Bulging biceps. Watermelon-sized shoulders. Abs so defined you could see them from outer space.
No, I’m not describing myself. Well, I guess I sort of am. I’m trying to describe the image in my head of the “ideal me.” I can’t tell you exactly when this image popped into my head, but I have a hunch about how it got there. It came from watching Batman effortlessly cream bad guys with his tree-trunk-sized arms. It came from reality TV shows where the super buff guy always ends up with the girl. It came from being overweight in middle and high school and all the negative attention that entails.
While I’m not saying watching TV is a sin, many shows and movies, plus my real-life experiences, hammered into me the unspoken message that real men are measured by the size of their muscles. And though it seems almost taboo for guys to talk about having a warped self-image, I’m guessing I’m not the only one.
This idea has driven me to some pretty drastic measures: doing an obnoxious number of sit-ups, practically living at the gym, shelling out way too much money on supplements, and refusing to quit doing certain exercises even after suffering several serious injuries from doing them, to name a few of the ridiculous things I’ve tried.
And have I achieved my “ideal me”? Nope. Sometimes it feels like it’s hanging just beyond my reach. Other times it seems so far away that I think I’d have more success trying to hitchhike to Antarctica. After all this, I’ve slowly come to realize there’s no diet, no workout routine that can miraculously fix my skewed self-image. Only God can.
Learning through Hardship
For years, I prayed sporadically for a healthier self-image. I was visualizing an instantaneous fix. Instead, I got tendonitis. It became so bad, and I ignored it for so long, that even doing laundry hurt. My elbows, wrists, and fingers were an aching, burning mess. For weeks, I sulked at home. I complained to a friend, “I’m sitting here watching my muscles shrivel up.” And even after I started physical therapy and graduated to lifting “baby weights” back in the gym, it still took months to fully recover.
While I hope I never have to go through that again (praise the Lord for physical therapy!), God used it powerfully. In the past, when he’d try to get my attention about this, I’d distract myself by switching to another diet or workout. Tendonitis took away those options, forcing me to face a reality I couldn’t lift my way out of.
In Psalm 139:14, David says, “I praise you because I am fearfully and wonderfully made.” My heart refused to truly believe that. Maybe it was true for him, but David didn’t have my body. God used my tendonitis to help me see that this was a lie. I am fearfully and wonderfully made regardless of how I look. Our self-worth doesn’t depend on our self-image.
Telling Yourself the Truth
Have you ever had moments when head knowledge just doesn’t seem to line up with what’s in your heart? If you said yes, then we both have something in common with the father in Mark 9:24 asking Jesus to heal his son. He says, “I do believe; help me overcome my unbelief!”
This passage always baffles me. For someone asking Jesus for a favor, it’s not exactly the greatest first impression. But through sharing some of my struggles with others, I think I understand that man a little better. We all have doubts—those thoughts that discourage us and convince us we can never overcome our struggles. But just because we think or feel something doesn’t mean it’s true. Sometimes we have to tell ourselves the truth even when we don’t feel like it’s true. This father was likely desperate, discouraged, hopeless. He’d seen his son suffer so much that I’m sure it was hard to believe anyone could help him. In saying “I believe,” he was speaking the truth, even when he didn’t feel like it.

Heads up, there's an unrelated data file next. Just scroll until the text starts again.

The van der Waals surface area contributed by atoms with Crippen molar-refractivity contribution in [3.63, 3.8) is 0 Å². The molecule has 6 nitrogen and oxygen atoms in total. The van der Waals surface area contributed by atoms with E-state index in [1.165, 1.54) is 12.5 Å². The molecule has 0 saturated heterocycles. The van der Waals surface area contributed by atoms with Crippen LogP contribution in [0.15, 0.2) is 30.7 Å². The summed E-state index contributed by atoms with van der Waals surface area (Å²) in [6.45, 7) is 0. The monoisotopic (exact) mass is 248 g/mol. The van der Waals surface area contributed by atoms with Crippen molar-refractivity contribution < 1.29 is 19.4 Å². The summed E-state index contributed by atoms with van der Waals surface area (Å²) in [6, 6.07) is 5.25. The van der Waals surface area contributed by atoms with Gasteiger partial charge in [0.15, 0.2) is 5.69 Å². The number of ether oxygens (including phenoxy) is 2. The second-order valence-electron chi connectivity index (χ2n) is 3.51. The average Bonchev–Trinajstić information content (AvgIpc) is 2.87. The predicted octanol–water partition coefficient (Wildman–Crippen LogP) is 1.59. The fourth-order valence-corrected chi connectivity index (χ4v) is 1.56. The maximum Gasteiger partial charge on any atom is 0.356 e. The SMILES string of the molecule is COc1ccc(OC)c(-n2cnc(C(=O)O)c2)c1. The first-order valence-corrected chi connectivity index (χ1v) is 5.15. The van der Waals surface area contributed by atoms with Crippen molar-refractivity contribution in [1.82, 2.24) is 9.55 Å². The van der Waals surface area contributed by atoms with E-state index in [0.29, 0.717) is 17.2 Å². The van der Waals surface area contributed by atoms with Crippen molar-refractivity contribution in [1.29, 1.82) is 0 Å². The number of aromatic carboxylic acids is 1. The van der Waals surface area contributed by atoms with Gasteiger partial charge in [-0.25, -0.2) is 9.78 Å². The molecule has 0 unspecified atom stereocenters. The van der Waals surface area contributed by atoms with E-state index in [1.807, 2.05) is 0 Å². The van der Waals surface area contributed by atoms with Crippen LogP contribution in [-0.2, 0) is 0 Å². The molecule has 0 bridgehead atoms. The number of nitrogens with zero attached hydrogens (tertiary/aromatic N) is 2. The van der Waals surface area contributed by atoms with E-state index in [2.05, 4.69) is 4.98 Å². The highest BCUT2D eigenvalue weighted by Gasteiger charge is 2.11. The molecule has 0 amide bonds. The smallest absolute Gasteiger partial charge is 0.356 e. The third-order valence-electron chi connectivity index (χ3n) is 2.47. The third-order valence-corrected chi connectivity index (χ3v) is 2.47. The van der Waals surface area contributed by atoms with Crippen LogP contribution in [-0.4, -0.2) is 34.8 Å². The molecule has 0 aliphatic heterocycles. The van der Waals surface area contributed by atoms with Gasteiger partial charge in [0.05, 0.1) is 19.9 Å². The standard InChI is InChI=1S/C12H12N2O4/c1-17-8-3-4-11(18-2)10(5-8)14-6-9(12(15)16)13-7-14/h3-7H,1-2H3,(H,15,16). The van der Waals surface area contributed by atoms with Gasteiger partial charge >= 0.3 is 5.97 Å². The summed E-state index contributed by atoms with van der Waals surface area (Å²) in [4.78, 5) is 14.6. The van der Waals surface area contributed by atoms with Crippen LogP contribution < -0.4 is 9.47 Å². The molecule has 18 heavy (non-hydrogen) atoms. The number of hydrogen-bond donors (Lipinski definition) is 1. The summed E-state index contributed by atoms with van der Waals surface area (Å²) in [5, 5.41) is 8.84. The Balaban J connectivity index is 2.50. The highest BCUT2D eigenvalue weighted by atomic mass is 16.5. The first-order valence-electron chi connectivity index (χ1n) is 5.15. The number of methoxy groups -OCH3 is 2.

While I was still recovering from my tendonitis and feeling pretty discouraged, I happened to run into one of InterVarsity’s chaplains. She encouraged me to start reading this prayer aloud each day. At first, I didn’t want to. I wasn’t sure what the point was and didn’t feel like it. But I did anyway. Slowly, I started to understand that the act of speaking the truth is powerful. It allows those words to take root, to sink in deep, instead of being brushed off and forgotten.
Redeeming What’s Broken
In many ways, everything I’ve done to look like my “ideal me” has been too extreme and borderline obsessive. Even so, God has proven himself to be the Great Redeemer.
With all the time I’ve spent in the gym, the Lord has shown me it’s a mission field like anywhere else. Each workout is an opportunity to represent Christ. Sometimes that can feel like a huge responsibility I’m not qualified for, but he’s still willing to use me, imperfect as I am. With my history of being overweight as a kid, God has also used this passion of mine to help me adopt a much healthier lifestyle.
But ultimately, I’m still a work in progress, and not just when it comes to self-image. When I fall back into old ways of thinking, when I don’t feel like God sees me as worthy whether I’m “ripped” or not, his Word is still true. Paul promises us that “he who began a good work in you will carry it on to completion until the day of Christ Jesus” (Philippians 1:6). If you find yourself, like me, having wrestled with something for many years, start reading this verse aloud, especially when you don’t feel like it. Make it a daily habit. Reflect on where you’ve been in the past and how you’ve grown. Ask God to provide opportunities so that you can see how he’s shaping you to look more like Christ.
Nathan Peterson is a writer on InterVarsity's Communications Team in Madison, Wisconsin. He formerly was the Urbana 18 writer. When he’s not at work, you can find him working on his book, at the gym, or watching movies at home.